• Stay compliant. Federal, state, and local laws are constantly changing, but you must stay up to date so you can remain compliant.


Be an offensive player when it comes to running your business to minimize your risks. Work with knowledgeable professionals, such as an attorney and an IT person to help you in this regard. Stay vigilant!

About the Author:

Barbara Weltman

Guest Blogger

Barbara Weltman is an attorney, prolific author with such titles as J.K. Lasser's Small Business Taxes, J.K. Lasser's Guide to Self-Employment, and Smooth Failing as well as a trusted professional advocate for small businesses and entrepreneurs. She is also the publisher of Idea of the Day® and monthly e-newsletter Big Ideas for Small Business® and host of Build Your Business Radio. She has been included in the List of 100 Small Business Influencers for three years in a row. Follow her on Twitter: @BarbaraWeltman or at

Five Strategies for Winning at Working Solo

By BarbaraWeltman, Guest Blogger
Published: May 14, 2018

Eighty percent of all U.S. small businesses have no employees. The number of non-employee businesses is expected to grow in coming years, due in part to the expansion of the gig economy (e.g., Uber, TaskRabbit, Thumbtack) and favorable economic conditions. Being in business with no employees means you don’t have to deal with payroll, minimum wage rules, and other employer-related responsibilities. But it doesn’t mean you are relieved of all business-owner obligations. You must wear all the hats in your business and see that what needs to be done gets done.

Here are five strategies you can use to make your business work — even though you don’t have any employees working with you.

1. Outsource daily chores

There are only 24 hours in a day, and you can’t work every one of them. You have to let others handle certain matters for you. This may be doing your bookkeeping, handling your calendar, or dealing with customers. Outsource to individuals or companies that can address your needs. For example, consider engaging a virtual assistant who can spend the hours you require each month on your business activities.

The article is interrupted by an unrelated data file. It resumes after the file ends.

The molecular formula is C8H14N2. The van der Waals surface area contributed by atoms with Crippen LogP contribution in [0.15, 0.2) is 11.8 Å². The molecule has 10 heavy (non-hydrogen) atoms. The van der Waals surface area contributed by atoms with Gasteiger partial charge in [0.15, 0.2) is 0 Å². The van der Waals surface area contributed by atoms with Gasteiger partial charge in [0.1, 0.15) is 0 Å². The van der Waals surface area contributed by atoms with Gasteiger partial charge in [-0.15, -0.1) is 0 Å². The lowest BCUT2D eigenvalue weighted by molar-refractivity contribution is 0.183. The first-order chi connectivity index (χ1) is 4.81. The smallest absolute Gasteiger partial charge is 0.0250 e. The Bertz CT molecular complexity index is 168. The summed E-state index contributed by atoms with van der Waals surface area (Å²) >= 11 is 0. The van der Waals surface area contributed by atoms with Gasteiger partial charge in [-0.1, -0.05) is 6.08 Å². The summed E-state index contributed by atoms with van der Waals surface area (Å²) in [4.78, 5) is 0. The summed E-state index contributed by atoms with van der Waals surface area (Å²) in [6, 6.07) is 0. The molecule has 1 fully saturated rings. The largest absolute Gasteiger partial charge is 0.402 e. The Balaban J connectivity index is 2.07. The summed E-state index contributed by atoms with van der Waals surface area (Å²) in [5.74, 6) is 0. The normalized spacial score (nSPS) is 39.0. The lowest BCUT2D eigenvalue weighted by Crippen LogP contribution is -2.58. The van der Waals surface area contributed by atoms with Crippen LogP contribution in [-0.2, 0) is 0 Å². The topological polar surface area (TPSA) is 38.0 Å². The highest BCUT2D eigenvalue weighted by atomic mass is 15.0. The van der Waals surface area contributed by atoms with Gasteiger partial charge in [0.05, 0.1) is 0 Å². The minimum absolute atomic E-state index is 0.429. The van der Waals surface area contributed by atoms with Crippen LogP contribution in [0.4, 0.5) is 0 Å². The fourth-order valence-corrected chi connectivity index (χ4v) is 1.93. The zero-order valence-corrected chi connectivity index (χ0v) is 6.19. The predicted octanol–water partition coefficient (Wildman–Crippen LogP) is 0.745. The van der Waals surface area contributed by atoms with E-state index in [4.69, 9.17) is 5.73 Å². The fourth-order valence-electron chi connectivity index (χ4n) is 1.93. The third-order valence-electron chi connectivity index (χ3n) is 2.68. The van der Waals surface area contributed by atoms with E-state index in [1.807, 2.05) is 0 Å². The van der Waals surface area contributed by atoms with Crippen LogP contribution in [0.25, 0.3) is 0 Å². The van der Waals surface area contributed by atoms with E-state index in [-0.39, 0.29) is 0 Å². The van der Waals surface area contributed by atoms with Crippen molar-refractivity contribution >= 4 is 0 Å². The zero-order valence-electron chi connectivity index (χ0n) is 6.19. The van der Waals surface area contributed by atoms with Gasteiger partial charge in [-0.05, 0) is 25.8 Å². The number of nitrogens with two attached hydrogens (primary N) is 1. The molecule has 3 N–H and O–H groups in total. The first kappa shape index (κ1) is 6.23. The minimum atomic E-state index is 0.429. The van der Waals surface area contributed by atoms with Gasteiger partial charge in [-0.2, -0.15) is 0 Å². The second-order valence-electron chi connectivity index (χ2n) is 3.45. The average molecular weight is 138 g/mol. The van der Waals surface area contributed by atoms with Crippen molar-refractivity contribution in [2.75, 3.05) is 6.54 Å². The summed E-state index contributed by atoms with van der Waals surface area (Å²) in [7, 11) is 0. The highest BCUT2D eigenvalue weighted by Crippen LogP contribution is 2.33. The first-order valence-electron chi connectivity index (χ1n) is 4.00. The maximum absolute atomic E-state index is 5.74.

Also, be sure to arrange good help (including backup) with personal responsibilities—caring for a child, an elderly parent, or a disabled spouse. This will free you to concentrate on your business.

2. Put together a team of experts

As a one-person business, you don’t have a legal department, an accounting department, a marketing department, or an IT department. But you likely need the help of experts in each of these and other areas. I recommend a team that includes:

  • Attorneys. Likely you’ll need different ones for different purposes (e.g., ones specializing in contracts, in intellectual property, in employment-related matters).
  • CPA. You need an accountant to provide financial guidance to your business. This expertise extends beyond filing tax returns. It covers business practices you can use to improve your bottom line.
  • Insurance agent. You can to discuss the coverage you have and what you need, especially if your business changes over time.
  • Banker. It’s helpful to establish a relationship with your local banker. It may help you if you ever need a loan, and your banker likely is a good source of referrals to experts in your location.
  • IT. It’s essential today for a business to have an information technology expert on call. This person or company can advise on cybersecurity and handle problems with hardware and software.


3. Automate whatever you can

Your time is limited. The more you can automate your activities, the more time you’ll have for other matters. Today’s apps enable you to do all sorts of tasks from a mobile device wherever you are that used to be done manually in an office. Some examples:

  • Banking (e.g., making deposits remotely)
  • Customer relations
  • Email marketing
  • Invoicing
  • Scheduling appointments, meetings, etc.
  • Social media marketing

4. Stay connected

Working alone can be isolating. Yes, you may spend time with customers and clients. But you don’t necessarily have the same connection you do with colleagues and associates. Working alone may keep you from hearing about what’s going on in your industry or with your competitors. Staying connected can be easily remedied by being proactive. Consider: